Does Sugar Cause Wrinkles?

Want to anti-age from the inside out? Stop! Drop that cupcake!

February 12, 2014

You probably already know that too much sun and smoking can wreck your skin. But there's another process that is actually causing major skin aging from the inside out. So does sugar cause wrinkles? You bet—secret sugars and foods that mimic a sugar spike are behind the wrinkle-forming glycation process.

We turned to the New York Times bestselling book, The Sugar Smart Diet, to learn more about the connection between wrecked skin and sugar.


According to author Anne Alexander, a lifetime of overdoing it on sugar may eventual show up on your face in the form of early wrinkles. Translation? A sugar-rich diet, day in and day out, causes accelerated aging. Whoa!

The culprit is the natural process called glycation, where sugar in your bloodstream attaches to proteins to form harmful new molecules called advanced glycation end products, known in short, ironically, as AGEs.

As you eat more sugar—straight up added sugars like the tablespoons you dump into your coffee every morning, or secret sugars hiding out in "healthy" salad dressing and sweeter-than-candy-bar yogurt—AGEs build up and beat up nearby proteins. "Most vulnerable to damage are the protein fibers collagen and elastin, which keep skin firm and elastic," Alexander writes in The Sugar Smart Diet. "Once they're damaged, these fibers go from springy and resilient to dry and brittle, leading to wrinkles and sagging. These age-related changes to the skin start at about age 35 and increase rapidly after that, according to a study published in the British Journal of Dermatology."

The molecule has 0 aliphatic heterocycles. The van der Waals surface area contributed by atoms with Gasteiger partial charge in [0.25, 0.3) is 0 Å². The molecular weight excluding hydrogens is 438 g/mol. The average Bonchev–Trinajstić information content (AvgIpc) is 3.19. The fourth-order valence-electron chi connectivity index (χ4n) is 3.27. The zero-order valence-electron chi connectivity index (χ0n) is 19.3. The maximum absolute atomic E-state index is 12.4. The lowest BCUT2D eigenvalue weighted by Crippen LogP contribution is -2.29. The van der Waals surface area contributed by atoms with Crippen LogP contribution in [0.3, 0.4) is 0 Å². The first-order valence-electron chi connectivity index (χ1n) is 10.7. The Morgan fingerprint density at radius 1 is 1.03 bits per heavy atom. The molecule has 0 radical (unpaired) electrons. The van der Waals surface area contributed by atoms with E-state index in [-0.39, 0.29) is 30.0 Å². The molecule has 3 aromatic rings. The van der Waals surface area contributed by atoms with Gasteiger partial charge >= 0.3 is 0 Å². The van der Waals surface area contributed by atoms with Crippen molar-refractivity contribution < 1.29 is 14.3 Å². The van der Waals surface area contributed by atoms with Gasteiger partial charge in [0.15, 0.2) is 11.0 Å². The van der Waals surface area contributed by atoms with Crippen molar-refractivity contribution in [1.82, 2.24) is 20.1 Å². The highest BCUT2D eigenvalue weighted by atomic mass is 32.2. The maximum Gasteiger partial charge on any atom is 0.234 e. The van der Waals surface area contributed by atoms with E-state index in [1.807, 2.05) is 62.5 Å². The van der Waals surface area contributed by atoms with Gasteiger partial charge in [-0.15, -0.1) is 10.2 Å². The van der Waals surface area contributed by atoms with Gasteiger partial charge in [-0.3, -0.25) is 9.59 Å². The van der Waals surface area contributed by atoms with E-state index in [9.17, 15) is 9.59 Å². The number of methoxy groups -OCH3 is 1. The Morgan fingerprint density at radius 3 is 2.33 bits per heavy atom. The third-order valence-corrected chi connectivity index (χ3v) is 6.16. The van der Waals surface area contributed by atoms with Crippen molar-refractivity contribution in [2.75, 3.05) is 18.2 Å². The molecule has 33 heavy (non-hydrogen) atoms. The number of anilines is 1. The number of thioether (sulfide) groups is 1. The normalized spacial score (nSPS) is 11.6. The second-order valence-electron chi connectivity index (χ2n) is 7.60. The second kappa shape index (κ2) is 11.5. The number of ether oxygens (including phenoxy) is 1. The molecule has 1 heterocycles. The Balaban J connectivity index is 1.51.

More: 11 Weird Things Sugar's Doing to Your Body

A high-sugar diet also changes your collagen, turning a more resilient type to a fragile type prone to wrinkling. AGEs possess a nasty snowball effect, too, messing with your body's natural antioxidant enzyme system that helps protect you from sun damage, a skin ager in and of itself. A 2010 study in the journal Clinics in Dermatology found that when sugar is elevated in the tissues of your body, the damage is further accelerated by ultraviolet light hitting the skin.

The fix? The study authors say people should be more careful with their diets. Here's how:


1. Know maximum recommended sugar levels—and don't exceed them.

2. Avoid not just the blatant sugars, like those in soda, but also these secret sugars.

3. Beware of sugar mimics, things like bread that can act like sugar in the body. 

4. Work more blood sugar-lowering foods like blueberries and avocados to your diet.

Tags: Agingsugar